Question: I was reading Bhaktivinoda Ṭhākura’s article Saṅga-Tyāga 🔗 on your website and came across the following statement:
One should behave with ordinary people as one externally behaves with a stranger while buying something in the market. The same dealings with a pure devotee of the Lord should be done out of love. If one is obliged to feed hungry people, needy people, and teachers, he should do so as a host dutifully cares for his guest, there is no need to exhibit love. Care for them, but not out of love.
I personally have some reservation about the phrase, “not out of love.” What does the original Bengali say? Are there different ways to translate the word which has been translated as ‘love’? Bhaktivinoda Ṭhākura is exactly all about love. To perform any act without love would go against his character and transcendental instructions. When dealing with non-devotees, e.g. giving in charity etc, it should be done without material attachment. The aim should not be to feel particularly gratified. This creates attachment based on bodily identification. The type of ‘love’ based on the body is actually more properly termed lust. But in the above translation it appears that no love should be given. Care however is a form of love. Moreover a Vaiṣṇava always feels mercy for any jīva, which is also an aspect of love. Therefore to handle anything without love would be completely uncharacteristic to a Vaiṣṇava.
Answer by Gaura Gopāla Dāsa: In this article, the Bengali word translated as love is prīti, and the particular section you have quoted is very clear. In Bengali it says, prīti viśeṣa karibāra prayojana nāi. Yatnakera kintu prīti kari-u nā (‘there is no necessity of exhibiting love. Care, but not love.’). We are not ‘interpreting’ the words of Bhaktivinoda Thakura. His Bengali is not so archaic that it requires any interpretation as is the case with classical Vedic Sanskrit. He is writing in the colloquial Bengali of the time and his own translation of the word prīti in his English works is ‘love.’ Not only that, but many ācāryas in our line translate this word in the same way. There is no other interpretation of this word, so it has been presented as it was written.
In regards to the word prīti, Bhaktivinoda Ṭhākura is referring to the highest type of love possible. There are degrees of love, some being mundane and some spiritual. Even in mundane love there are gradations. The love I may show to a friend will not be the same love I show to my own son. The same goes for spiritual love. Bhaktivinoda is specifically speaking about spiritual love in this context.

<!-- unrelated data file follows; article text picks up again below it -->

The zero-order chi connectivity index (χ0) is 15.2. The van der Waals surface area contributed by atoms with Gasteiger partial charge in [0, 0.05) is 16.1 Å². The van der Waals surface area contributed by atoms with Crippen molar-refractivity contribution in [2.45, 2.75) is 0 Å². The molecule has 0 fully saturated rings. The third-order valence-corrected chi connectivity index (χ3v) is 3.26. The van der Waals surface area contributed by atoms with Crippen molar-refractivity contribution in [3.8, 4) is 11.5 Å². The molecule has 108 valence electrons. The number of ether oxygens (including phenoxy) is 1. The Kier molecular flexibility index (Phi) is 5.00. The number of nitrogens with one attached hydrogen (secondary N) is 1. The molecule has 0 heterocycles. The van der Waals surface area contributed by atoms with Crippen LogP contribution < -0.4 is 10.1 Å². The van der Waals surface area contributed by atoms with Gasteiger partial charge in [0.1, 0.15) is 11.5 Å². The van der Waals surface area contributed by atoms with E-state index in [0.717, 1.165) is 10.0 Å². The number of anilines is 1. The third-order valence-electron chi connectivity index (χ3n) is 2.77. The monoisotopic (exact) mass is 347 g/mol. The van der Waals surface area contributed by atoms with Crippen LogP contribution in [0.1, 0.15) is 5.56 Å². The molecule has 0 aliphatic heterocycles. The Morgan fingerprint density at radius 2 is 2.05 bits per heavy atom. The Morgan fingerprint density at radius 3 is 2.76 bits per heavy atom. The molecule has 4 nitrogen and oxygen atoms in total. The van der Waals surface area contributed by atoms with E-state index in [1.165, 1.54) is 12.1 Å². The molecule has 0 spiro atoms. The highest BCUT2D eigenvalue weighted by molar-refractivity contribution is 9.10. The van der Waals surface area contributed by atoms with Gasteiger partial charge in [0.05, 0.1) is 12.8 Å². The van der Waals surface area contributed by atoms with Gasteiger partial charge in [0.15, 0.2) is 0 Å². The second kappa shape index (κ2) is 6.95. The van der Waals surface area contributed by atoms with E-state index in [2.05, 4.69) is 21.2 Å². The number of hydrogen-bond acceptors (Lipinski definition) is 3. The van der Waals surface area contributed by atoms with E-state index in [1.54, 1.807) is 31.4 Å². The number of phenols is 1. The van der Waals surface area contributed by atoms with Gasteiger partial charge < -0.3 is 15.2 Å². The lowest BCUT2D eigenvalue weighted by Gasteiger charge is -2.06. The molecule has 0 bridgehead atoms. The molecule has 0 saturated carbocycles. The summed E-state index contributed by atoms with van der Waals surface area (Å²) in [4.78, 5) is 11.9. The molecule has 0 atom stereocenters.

These types of writings by Vaiṣṇava ācāryas are all about context. It is good to know more about the overall mission of the man behind the writing – it helps to give context. Some of it is based upon śāstra and some is based upon his own experiences and realisations throughout the different stages of his life. Here in this particular article, Bhaktivinoda Ṭhākura is making a distinct differentiation between the ordinary dealings in your daily life and your highest spiritual pursuits. He is also qualifying something for those Vaiṣṇavas who may misunderstand these quotations from scripture. A fanatic may think that a statement such as asat-saṅga-tyāga (rejecting the association of non-devotees) means that one should never associate with non-devotees whatsoever. Instead, what he is saying is that you should show care and duty in your ordinary dealings and reserve your love for the devotees and God Himself. In the Vaiṣṇava philosophy of Śrī Caitanya Mahāprabhu it is understood that the individual jīva soul is finite. The jīva is capable of showing love, but it is limited; so with our limited capacity we reserve it for our highest ideal.
I think the question that can be posed against any of our assumptions concerning Bhaktivinoda Ṭhākura’s intended meaning is this – is this action/activity/relationship increasing your illusion and attachment to your present body? Is it taking you further away from the understanding of your true nature as soul, as nitya-kṛṣṇa-dāsa? You may have compassion, care and duty in other relationships, but love goes two ways. It is an outgoing and incoming current. You are affected by the those that you love. You are taking the association of those that you love and, depending on with whom and what that relationship is, it will increase or decrease your bodily attachment. If you use the same word ‘love’ for everything and everyone, then it becomes a reductionist interpretation of what is being said. In regards to materialists, Śrīla Bhaktivinoda Ṭhākura has specifically said ‘care’ (yatnaka) and not ‘love’ (prīti). You argue that care is a form of love and that is quite true, but only in a general sense. As I mentioned previously, Bhaktivinoda is speaking about that love which is specifically tied to our devotional life, to Kṛṣṇa.